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Three Meter Zone | JD's Bunker | Poetry | Chapel | American Journal

Thanks Soldier

J. D. Pendry

Our God and soldier we alike adore Ev'n at the brink of danger; not before; After deliverance, both alike requited, Our God's forgotten, and our soldiers slighted. - Francis Quarles, 1632

Charles, my neighbor, is 82 years old. He still moves around quite well. It's easy to see that in his younger days he was athletic. Mows his own grass, spends most of the day outdoors, and is always coaching me on how to defeat the weeds in my yard. What he tells me works so I listen. Occasionally he plays golf with a couple of his friends - same age. I've been thinking of begging my way into his foursome. Why not? I've been humiliated by every other category of golfer, it's only fair that I add senior citizen to the list.

Charles was away for a couple of weeks so I cut his grass for him. When he returned, he was delighted that I did that. He showed up at the kitchen door with a chocolate cake, freshly baked by his wife Ruth. Actually, Ruth doesn't need much of an excuse to send Charles across the cul de sac with a cake which could explain why my britches are getting a little taut in retirement.

Charles and I had some coffee with a piece of Ruth's cake. My piece was much larger than his was. He told me that he was an electrician by trade and that if I ever needed any electric work around the house I was to call him first. He asked me if I liked my new job with the Veteran's Administration to which I gave a positive response. "I'm a veteran", he stated proudly. "I was at Normandy." Then he got a distant look on his face and stared at the tabletop while continuing to talk. "You'd see the men on either side of you get it and all you could do was try to keep moving. To this day I don't know how I made it, or why."

That talk with my neighbor caused me to look at him much differently. He is a man at ease with himself, a hard worker and one who is very modest about his gift to our country - as are most veterans I know. That short talk also caused me to think of the number of old veterans I've seen and passed by over the years without thinking about their sacrifices or service to our country. Thanks to Charles, I won't do that again.

It also makes me think of the quote which began this story. Whenever there is a need - "the brink of danger" - many of our country's young men and women step forward and make the sacrifice - some of them the ultimate one. Once meeting the need - "After deliverance" - our nation seems to quickly forget the gift of freedom given to them by such a small percentage of their whole - and our veterans are simply too modest and humble to keep reminding them. When the danger is gone the attention is quickly averted to Hollywood's heroes and the interests of politicians - "our soldiers slighted."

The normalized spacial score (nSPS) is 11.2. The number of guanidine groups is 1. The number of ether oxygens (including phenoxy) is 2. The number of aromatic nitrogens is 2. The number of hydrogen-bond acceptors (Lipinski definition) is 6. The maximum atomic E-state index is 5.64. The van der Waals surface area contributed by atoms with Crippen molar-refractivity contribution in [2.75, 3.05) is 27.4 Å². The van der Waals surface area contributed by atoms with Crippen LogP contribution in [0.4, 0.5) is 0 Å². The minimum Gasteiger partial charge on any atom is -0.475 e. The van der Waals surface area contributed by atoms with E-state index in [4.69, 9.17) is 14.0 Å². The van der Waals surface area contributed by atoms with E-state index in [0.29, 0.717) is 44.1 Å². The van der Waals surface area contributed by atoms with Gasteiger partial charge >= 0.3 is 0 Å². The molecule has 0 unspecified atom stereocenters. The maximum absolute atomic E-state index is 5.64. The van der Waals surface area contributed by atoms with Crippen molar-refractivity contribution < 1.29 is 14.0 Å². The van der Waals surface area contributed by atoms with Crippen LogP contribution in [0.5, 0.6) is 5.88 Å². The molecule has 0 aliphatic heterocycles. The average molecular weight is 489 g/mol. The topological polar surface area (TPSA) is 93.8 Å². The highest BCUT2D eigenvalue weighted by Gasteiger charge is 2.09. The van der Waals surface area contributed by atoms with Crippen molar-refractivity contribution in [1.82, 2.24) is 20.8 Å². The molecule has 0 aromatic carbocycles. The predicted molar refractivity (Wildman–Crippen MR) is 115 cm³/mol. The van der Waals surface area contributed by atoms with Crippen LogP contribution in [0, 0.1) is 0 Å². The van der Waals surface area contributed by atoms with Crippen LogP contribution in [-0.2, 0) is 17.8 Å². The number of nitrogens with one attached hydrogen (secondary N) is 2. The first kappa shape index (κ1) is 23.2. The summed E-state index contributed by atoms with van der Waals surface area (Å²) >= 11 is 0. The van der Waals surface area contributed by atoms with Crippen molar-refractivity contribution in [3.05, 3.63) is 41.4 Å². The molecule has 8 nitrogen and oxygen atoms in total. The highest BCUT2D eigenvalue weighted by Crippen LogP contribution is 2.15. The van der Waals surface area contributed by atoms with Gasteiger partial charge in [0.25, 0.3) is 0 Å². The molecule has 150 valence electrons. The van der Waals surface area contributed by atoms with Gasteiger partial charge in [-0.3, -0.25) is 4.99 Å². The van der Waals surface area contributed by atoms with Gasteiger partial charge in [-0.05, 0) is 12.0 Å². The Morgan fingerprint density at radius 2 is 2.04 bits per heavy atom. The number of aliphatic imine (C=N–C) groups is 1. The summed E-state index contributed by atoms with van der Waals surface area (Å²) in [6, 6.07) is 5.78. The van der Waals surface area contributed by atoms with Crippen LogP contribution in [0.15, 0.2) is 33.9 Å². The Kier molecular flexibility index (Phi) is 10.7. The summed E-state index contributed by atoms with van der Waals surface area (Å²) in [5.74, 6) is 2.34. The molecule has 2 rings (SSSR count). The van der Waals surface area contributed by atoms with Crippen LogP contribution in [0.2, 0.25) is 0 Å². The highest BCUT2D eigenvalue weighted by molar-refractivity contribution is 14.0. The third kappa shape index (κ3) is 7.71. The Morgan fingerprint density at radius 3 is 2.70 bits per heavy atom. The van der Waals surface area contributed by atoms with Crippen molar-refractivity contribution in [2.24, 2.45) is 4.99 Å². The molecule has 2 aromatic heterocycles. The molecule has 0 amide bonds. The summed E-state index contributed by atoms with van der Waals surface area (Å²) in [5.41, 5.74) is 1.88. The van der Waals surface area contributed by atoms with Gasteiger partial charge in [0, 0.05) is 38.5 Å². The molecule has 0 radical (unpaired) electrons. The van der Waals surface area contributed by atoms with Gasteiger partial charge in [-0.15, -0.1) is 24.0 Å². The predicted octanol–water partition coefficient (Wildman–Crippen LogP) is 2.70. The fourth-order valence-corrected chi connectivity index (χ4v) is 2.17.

When I lived at Fort Myer, I'd often walk in Arlington National Cemetery. The tourists gathered at the Tomb of the Unknowns would ooh and ahh over the crisp performance of the Tomb Guards, giving little thought to the occupants of the tomb and how or why they came to be there.

When walking in Arlington, I always made a point to pass by a section filled with rows of headstones marked Union Soldier Unknown. The feeling I got when near this place is not easy to describe. It's feeling a breeze when there is no breeze and sensing others around me when there are no others. I think about what these men gave and what their families, who may never have known what became of them, also gave. Without their gift, where might we be today? What might our country look like?

When we're in a reflective mood and showing respect to those who've gone on to the final recall we think about such things. We owe our respect and gratitude to all Veterans past and present. It's the living ones, however, who are usually slighted.

When you see an old veteran like my friend Charles, take a minute and think about Pearl Harbor, Bataan, Iwo Jima, Guadalcanal, The Bulge, Remagen Bridge, the Ardennes, Bastogne, Normandy and concentration camps. If they're a little younger, think about the Chosin Reservoir, The Pusan Perimeter and Inchon. Add a few years and think about Chu Lai, Khe San, Hue, Phui Bai and the Mekong Delta. Then think about Grenada, Panama, the rise and fall of the Berlin Wall, Desert Storm and Somalia. If any of these are not familiar to you, I suggest some study of history is required. While studying the short history of our country your challenge is to find a significant period to which our veterans did not make a major contribution.

The next time you're impatiently standing behind some old fellow in the commissary or pharmacy line think about the dash for freedom he may have made across Omaha Beach to ensure we could have such a place as a nice commissary in which to shop. Then look him right in the eye and say thanks.

© 2000 J. D. Pendry